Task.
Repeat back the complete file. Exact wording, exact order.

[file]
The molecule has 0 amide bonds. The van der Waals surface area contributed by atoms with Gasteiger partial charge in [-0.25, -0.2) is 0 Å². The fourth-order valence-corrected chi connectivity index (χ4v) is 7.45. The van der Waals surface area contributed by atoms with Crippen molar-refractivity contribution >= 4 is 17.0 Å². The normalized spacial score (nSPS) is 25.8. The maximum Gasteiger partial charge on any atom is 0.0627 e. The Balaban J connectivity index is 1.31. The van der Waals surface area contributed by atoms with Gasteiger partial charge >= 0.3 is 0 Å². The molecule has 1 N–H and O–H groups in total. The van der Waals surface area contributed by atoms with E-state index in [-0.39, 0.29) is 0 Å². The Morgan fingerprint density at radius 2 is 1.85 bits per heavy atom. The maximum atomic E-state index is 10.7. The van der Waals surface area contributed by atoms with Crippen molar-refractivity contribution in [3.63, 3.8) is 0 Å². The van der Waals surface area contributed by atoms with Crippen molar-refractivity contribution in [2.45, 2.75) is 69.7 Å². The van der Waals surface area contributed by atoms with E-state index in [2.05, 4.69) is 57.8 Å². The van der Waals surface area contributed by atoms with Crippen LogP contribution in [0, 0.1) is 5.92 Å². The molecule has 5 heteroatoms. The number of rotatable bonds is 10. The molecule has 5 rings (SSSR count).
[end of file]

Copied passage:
The molecule has 0 amide bonds. The van der Waals surface area contributed by atoms with Gasteiger partial charge in [-0.25, -0.2) is 0 Å². The fourth-order valence-corrected chi connectivity index (χ4v) is 7.45. The van der Waals surface area contributed by atoms with Crippen molar-refractivity contribution >= 4 is 17.0 Å². The normalized spacial score (nSPS) is 25.8. The maximum Gasteiger partial charge on any atom is 0.0627 e. The Balaban J connectivity index is 1.31. The van der Waals surface area contributed by atoms with Gasteiger partial charge >= 0.3 is 0 Å². The molecule has 1 N–H and O–H groups in total. The van der Waals surface area contributed by atoms with E-state index in [-0.39, 0.29) is 0 Å². The Morgan fingerprint density at radius 2 is 1.85 bits per heavy atom. The maximum atomic E-state index is 10.7. The van der Waals surface area contributed by atoms with Crippen molar-refractivity contribution in [3.63, 3.8) is 0 Å². The van der Waals surface area contributed by atoms with Crippen molar-refractivity contribution in [2.45, 2.75) is 69.7 Å². The van der Waals surface area contributed by atoms with E-state index in [2.05, 4.69) is 57.8 Å². The van der Waals surface area contributed by atoms with Crippen LogP contribution in [0, 0.1) is 5.92 Å². The molecule has 5 heteroatoms. The number of rotatable bonds is 10. The molecule has 5 rings (SSSR count).